1. Ohio State have to roll USC
On September 12th, the gods of USC will be rolling into Columbus, Ohio for the biggest game of the season.
Never mind the fact that USC may well be starting a quarterback who’s only in his third game (Matt Barclay), or that their linebacking corps is playing for the big bucks, or the fact that The Horseshoe’s not exactly the easiest place to play in – if Ohio State beat the all-worshipped USC then suddenly the tongues will get wagging.
2. It would be nice if Michigan beats Notre Dame, too
With no starting quarterback (Steven Threet’s already said “Sianora” to Ann Arbor) of note, a laughable 3-9 record last year and a coach that’s not exactly become ‘persona grata’ at the University of Michigan’s campus, no-one thinks that Michigan might beat Notre Dame, who some are already tipping for a BCS attendance this year. Again, beating Notre Dame would enhance the league’s credibility.
3. Penn State better not lose
If the Big Ten wants Ohio State and Michigan to win their big-time non-conference games, they could definitely do with Penn State beating their Krispy Kreme schedule. The logic goes back to 2007: even if Michigan had run the table after the loss against Appalachian State, it would have been considered a joke if they played in a National Title game. The same goes for anyone in the Big Ten playing a ‘cupcake’.
4. A close, competitive division would be nice
In 2008, the Big Ten had one week – Hallowe’en weekend– when almost every game was a close one. Apart from that, Ohio State and Penn State waltzed their division and the rest was pretty much academic. Although Illinois and Wisconsin have briefly threatened the fold, generally Big Ten titles haven’t gone beyond the Nittany Lions, Buckeyes, and Wolverines. As a Penn State fan, I’d want my team to run the table. If you’re a Big Ten fan you’ll want to win their non-conference games and go .500 against each other. That means that’ll it’ll all come down to the last game of the season. How fun would that be?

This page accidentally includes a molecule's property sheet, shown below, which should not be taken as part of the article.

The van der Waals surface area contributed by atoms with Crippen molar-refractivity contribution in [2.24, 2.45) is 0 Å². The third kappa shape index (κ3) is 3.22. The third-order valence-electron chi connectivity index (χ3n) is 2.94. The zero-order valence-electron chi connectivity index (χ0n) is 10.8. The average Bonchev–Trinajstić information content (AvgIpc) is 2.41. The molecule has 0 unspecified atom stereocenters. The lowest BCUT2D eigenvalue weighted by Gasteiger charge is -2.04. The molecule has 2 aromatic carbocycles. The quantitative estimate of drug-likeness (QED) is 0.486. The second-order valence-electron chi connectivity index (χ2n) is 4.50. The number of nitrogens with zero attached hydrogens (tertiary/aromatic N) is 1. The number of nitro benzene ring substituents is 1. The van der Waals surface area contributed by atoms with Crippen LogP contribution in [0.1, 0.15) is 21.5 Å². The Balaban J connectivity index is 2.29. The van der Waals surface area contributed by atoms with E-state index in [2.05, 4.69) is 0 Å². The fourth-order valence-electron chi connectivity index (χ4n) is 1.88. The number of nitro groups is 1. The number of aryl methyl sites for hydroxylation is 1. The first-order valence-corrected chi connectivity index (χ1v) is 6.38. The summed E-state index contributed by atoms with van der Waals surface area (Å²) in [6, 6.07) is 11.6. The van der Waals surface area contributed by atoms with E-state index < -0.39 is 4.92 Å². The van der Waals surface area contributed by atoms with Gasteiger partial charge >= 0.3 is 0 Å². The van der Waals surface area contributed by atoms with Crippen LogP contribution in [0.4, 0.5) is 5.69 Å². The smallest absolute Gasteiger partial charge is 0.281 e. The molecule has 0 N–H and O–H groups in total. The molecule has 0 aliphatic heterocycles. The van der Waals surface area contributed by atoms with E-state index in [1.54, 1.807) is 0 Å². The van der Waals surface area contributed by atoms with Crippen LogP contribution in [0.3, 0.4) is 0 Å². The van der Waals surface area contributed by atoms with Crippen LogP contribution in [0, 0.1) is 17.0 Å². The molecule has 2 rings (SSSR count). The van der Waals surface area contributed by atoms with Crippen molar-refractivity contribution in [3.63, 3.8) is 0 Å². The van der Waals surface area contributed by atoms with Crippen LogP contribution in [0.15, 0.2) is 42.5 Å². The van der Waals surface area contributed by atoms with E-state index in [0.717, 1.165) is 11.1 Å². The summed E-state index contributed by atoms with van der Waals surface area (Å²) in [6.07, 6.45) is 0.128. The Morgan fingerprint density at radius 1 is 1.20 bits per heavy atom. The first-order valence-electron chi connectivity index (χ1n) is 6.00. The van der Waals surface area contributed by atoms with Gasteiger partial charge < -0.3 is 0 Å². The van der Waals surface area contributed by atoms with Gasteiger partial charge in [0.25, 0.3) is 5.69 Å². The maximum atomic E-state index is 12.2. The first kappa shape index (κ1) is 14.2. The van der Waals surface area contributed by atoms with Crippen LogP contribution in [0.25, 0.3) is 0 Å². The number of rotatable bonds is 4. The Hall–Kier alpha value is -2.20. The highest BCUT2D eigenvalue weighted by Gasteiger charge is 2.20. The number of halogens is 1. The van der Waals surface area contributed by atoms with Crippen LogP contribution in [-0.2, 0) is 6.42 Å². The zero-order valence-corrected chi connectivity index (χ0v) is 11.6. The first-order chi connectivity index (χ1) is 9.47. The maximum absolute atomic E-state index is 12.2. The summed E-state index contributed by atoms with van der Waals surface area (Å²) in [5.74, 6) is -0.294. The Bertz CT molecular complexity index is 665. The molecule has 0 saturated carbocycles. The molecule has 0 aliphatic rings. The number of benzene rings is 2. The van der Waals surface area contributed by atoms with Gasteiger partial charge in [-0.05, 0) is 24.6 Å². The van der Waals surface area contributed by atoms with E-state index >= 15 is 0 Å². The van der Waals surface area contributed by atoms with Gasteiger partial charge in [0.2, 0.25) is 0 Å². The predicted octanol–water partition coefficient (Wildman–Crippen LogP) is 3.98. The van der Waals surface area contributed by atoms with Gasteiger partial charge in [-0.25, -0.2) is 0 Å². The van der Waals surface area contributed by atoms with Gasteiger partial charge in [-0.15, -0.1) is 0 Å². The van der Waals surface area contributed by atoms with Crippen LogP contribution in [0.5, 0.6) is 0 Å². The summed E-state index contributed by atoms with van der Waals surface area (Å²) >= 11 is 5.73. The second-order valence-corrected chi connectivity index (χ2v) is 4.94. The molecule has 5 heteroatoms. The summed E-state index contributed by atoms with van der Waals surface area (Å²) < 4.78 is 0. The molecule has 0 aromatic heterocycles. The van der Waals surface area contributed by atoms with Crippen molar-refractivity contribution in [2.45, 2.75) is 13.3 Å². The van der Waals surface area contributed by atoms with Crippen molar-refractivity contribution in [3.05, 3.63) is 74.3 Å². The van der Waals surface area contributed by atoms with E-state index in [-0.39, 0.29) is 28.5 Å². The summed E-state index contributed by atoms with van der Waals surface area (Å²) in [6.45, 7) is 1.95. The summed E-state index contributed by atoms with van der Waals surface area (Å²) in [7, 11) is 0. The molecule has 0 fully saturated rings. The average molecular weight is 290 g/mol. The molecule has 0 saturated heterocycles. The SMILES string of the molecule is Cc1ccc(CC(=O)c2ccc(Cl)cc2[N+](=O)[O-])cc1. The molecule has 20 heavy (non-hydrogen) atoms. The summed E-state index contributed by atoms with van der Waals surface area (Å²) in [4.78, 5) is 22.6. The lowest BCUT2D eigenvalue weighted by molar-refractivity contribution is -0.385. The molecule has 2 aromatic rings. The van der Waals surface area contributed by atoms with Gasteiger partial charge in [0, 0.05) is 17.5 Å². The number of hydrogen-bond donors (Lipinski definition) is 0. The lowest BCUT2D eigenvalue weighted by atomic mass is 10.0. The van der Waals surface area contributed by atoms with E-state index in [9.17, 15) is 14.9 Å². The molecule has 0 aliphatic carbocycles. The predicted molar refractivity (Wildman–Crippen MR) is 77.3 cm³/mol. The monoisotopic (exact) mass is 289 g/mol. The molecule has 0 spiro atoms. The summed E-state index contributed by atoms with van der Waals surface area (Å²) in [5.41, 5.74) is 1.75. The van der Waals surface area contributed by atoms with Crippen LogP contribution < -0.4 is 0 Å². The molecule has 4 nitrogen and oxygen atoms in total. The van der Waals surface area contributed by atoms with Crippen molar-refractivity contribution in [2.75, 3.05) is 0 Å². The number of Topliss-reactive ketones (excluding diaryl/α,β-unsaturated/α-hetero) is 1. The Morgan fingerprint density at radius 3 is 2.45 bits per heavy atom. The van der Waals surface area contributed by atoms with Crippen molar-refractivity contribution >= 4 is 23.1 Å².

5. If No.4 falls apart, then we need three strong teams
Joe Paterno talks about everyone from Cal Berkley to UC Davis as good football teams. He needs three in his own division if the Big Ten is to make headlines this year. And if you’re talking big-time programs, then there are no bigger in the Big Ten than Penn State, Ohio State and Michigan. If all teams run the table until they start playing each other (Note for your diary: PSU-Michigan’s on October 24th), suddenly the Big Ten becomes the Big XII South – a division that everyone’s going to be talked about right until the end.
6. And one of the them HAS to be Michigan
After the loss to Appalachian State in 2007 and the nine losses in 2008, Michigan football is close to a national joke. People have forgotten about the fact that they knocked off Florida in a 2008 bowl game. And with Nick Sheridan sidelined for the rest of the Spring, they don’t have any real quarterbacking experience to speak of. And Brandon Minor’s good, but he doesn’t exactly get my juices flowing as an All American – or All Big Ten – running back. Despite all this, the Big Ten NEEDS a strong Michigan. Hell, college football needs a strong Michigan.
7. Start people talking about under-the-radar teams
We’ve gassed on long enough about PSU, OSU and UM. But how about Illinois, Wisconsin and Iowa? Have people forgotten them? Iowa knocked off one of the best teams in the country and had the Big Ten’s only victory in a bowl game. Wisconsin have an incredible fanbase that deserves better. And Ron Zook has taken Illinois from the grave to be a formidable, Rose Bowl-attending (but losing) team in his first few seasons.
However, that’s the past. This year should see Wisconsin waltz through its non-conference schedule, Iowa has potential banana in-state banana skins in Northern Iowa and Iowa State and then Arizona even before the Big Ten season starts. And if Illinois beats Missouri on Opening Day, then people might start some noise early.
If you can add to this debate, it would be appreciated. Have we left anything out?